Best all-purpose Windows laptop for studentsDell XPS 13
If you’re committed to the Windows operating system and want a balance of portability, power and price, it’s hard to find a better 13-inch laptop than the XPS 13. Dell has been making incremental improvements to this Dell XPS 13 machine for so long that it’s hard to find a flaw. For 2020, Dell made the laptop even smaller, while making the screen larger and increasing performance for both CPU and graphics-intensive tasks. It’s not a huge leap, but it’s still the best in the category.
Best Windows 2-in-1 for studentsMicrosoft Surface Pro 7
The Surface Pro remains the standard-bearer for Windows devices that work as both laptop and tablet, though this convertible laptop makes for a better tablet than it does for a laptop. (If you’re looking for the opposite, Lenovo’s two-in-one Yoga devices are better laptops than they are tablets.) In addition to the typical great performance and battery life you can expect, the seventh-edition Surface Pro finally gets a USB-C port. Its super-portable size makes it ideal for high school and college students who may be carrying a lot of gear. Though the company still sells the Surface Pro without its essential Type Cover keyboard and Surface Pen included, it can frequently be found for a good price– sometimes with one or both accessories.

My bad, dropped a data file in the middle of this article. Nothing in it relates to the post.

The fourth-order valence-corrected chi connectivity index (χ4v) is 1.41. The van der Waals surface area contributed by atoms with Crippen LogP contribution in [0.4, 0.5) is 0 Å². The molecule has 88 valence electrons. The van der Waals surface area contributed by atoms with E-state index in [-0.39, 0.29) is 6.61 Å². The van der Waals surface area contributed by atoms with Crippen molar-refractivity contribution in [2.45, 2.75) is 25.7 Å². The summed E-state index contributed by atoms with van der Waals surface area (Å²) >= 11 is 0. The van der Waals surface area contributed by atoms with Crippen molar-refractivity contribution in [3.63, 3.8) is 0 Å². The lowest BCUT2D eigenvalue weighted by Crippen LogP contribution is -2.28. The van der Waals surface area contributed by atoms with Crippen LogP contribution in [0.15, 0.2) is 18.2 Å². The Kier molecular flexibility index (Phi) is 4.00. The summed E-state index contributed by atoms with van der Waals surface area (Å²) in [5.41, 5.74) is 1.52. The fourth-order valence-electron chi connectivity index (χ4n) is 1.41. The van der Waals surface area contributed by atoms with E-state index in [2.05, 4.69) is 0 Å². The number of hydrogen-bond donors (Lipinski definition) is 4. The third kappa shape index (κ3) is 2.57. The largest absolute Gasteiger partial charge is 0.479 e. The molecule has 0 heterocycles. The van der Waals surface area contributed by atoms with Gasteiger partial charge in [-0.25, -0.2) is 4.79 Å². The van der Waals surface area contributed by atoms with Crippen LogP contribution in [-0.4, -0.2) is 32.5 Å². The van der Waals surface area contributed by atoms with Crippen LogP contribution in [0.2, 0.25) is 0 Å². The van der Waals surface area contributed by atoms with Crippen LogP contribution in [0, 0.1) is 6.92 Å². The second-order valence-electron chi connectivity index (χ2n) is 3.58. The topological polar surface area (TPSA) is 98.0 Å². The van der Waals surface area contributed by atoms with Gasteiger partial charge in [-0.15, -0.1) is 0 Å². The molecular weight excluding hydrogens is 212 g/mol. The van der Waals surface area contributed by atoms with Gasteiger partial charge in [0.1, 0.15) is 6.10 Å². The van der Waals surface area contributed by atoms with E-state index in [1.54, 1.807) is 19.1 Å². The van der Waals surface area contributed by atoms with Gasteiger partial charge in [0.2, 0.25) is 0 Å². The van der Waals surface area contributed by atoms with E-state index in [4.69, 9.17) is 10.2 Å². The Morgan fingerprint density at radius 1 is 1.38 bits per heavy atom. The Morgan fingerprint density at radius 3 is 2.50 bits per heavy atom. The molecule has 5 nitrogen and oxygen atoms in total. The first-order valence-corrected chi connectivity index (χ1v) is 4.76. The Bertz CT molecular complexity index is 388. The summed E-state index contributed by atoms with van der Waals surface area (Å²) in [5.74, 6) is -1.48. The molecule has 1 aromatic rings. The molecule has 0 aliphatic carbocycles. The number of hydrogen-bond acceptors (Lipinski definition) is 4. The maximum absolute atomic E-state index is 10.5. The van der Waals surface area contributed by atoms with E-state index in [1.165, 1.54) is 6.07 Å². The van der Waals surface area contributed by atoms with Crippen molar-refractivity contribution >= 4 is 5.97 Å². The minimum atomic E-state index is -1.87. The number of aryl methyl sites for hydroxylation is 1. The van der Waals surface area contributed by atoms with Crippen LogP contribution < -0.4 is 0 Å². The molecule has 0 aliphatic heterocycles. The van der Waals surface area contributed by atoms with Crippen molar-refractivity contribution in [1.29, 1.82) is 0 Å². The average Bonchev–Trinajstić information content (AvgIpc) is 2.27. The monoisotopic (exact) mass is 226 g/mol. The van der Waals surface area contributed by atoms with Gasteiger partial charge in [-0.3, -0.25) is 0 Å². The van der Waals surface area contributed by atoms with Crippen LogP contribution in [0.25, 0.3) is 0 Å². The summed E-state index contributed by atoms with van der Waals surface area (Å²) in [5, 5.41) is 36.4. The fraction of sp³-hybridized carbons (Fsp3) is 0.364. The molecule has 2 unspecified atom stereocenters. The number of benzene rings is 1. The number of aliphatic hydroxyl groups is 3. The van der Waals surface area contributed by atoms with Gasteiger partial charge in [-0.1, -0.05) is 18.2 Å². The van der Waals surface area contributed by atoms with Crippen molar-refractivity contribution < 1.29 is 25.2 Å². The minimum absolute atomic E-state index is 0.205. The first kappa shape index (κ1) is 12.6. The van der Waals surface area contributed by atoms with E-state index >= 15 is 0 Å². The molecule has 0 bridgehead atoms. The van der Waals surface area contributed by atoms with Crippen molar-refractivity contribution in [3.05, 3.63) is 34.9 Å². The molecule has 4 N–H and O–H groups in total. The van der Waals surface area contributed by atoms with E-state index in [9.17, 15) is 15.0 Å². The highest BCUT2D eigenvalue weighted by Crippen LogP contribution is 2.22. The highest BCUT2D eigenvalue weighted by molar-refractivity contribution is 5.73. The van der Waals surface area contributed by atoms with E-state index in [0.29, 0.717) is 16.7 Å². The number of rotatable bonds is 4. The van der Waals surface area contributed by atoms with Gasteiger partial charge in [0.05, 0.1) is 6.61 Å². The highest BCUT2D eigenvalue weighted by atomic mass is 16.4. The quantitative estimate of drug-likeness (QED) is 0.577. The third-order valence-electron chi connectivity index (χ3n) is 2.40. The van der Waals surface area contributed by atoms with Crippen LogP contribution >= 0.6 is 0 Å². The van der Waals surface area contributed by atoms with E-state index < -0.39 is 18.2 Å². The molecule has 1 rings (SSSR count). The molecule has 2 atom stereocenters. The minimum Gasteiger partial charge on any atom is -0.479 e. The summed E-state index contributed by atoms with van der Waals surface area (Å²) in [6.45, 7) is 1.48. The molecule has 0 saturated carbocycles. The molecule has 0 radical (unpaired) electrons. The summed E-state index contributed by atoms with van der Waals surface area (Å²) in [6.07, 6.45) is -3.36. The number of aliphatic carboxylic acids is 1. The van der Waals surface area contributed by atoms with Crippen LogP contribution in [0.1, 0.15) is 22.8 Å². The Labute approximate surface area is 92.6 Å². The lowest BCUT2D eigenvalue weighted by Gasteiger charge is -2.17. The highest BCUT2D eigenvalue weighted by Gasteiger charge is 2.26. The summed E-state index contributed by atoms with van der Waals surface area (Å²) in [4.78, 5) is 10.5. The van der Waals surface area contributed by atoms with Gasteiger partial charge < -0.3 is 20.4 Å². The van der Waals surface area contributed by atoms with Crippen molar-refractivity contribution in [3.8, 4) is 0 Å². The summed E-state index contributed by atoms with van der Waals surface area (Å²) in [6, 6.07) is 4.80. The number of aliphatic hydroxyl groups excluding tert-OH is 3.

Best entry-level gaming laptop for studentsDell G5 15
Dell’s G-series deliver a smart balance of build quality, battery life and performance, with plenty of graphics card power for college students looking to play the latest AAA games when they aren’t hitting the books. The slim, compact design masks its gaming pedigree and because it’s no longer brand-new — you’re getting a ninth-gen Intel Core processor — there are plenty of bargains to be found. This machine currently starts at around $850, and we’ve found some pretty powerful configurations on sale for around $1,000.$850 AT DELL
Best Chromebook for studentsLenovo Yoga Chromebook C740